The wedding: "Moshe said, 'If you make a run for it, I am with you,' but his mother said, 'You will not leave here without getting married,' so we were married and fled as husband and wife." Her parents knew nothing of all this and she did not manage to say good-bye ("I regret that so much" ). She knew her father would not let her leave, she says.

The flight: They reached Russian territory in a horse-drawn cart, stayed a month in Bialystok and were sent "in a cattle train" to a forced-labor camp in the north, near Finland ("They said we were spies" ). Elka gave birth to Nathan in the camp in 1940 ("with the help of an older woman, with rags, in a hut with 80 people" ). In 1941, after the German invasion of Russia, they fled east to Tashkent. Moshe left first ("on the roof of a train" ); she and the baby ("with bronchitis" ) followed a month later.

Tashkent: Elka could not find Moshe among the tens of thousands of refugees in the Uzbek city ("I walked around with the child and shouted 'Moshe, Moshe!'" ). Then, after almost despairing, she suddenly noticed a basket that looked familiar - and he was standing next to it ("That was some meeting" ). They spent the rest of the war together in a kolkhoz in Uzbekistan and then returned to Poland.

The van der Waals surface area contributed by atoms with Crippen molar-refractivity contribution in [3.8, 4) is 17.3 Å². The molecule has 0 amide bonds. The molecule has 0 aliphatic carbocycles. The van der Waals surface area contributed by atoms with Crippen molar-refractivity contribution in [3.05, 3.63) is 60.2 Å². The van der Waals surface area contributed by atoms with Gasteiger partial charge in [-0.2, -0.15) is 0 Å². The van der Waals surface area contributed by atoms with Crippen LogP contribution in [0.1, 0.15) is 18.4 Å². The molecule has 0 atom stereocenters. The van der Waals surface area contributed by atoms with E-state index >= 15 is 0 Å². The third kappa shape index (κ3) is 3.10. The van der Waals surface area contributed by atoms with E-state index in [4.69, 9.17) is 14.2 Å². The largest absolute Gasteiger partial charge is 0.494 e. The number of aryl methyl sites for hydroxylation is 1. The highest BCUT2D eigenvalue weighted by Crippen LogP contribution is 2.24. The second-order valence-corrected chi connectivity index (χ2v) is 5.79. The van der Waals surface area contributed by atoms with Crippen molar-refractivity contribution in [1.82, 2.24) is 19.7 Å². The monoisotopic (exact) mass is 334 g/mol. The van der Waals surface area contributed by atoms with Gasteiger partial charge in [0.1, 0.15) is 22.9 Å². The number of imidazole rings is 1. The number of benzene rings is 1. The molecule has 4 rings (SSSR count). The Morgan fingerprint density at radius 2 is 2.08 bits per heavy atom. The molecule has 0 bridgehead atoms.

Poland: They reached Szczecin, only to encounter pogroms ("The goy neighbors wanted to kill us" ). Elka, Moshe and Nathan fled to Germany, spent two years in a refugee camp run by the Joint Distribution Committee ("I saw Ben-Gurion there" ) and reached Palestine aboard the Exodus.

Exodus: The ship sailed from Marseille on July 11, 1947 ("The Israeli guys were like angels" ) and was intercepted by the British a week later. They were taken (after an escape during which four people were killed ) to Haifa and sent back to France. Elka was put ashore with Nathan at Port-de-Bouc ("I was very sick" ) and reached Palestine a month later aboard the Kedma ("Shulamit, Arlosoroff's daughter, looked after us" - referring to Haim Arlosoroff, a Zionist leader ). Moshe arrived afterward and they lived in a key-money apartment in the Shapira neighborhood in south Tel Aviv ("We received $100 from an uncle in America" ). Their daughter Etty was born in 1950 (she manages an old-age home in Kibbutz Evron ); their second son, Aryeh, was born in 1952 (he is a physician specializing in fertility problems at Herzliya Medical Center ). Elka also has eight grandchildren and eight great-grandchildren.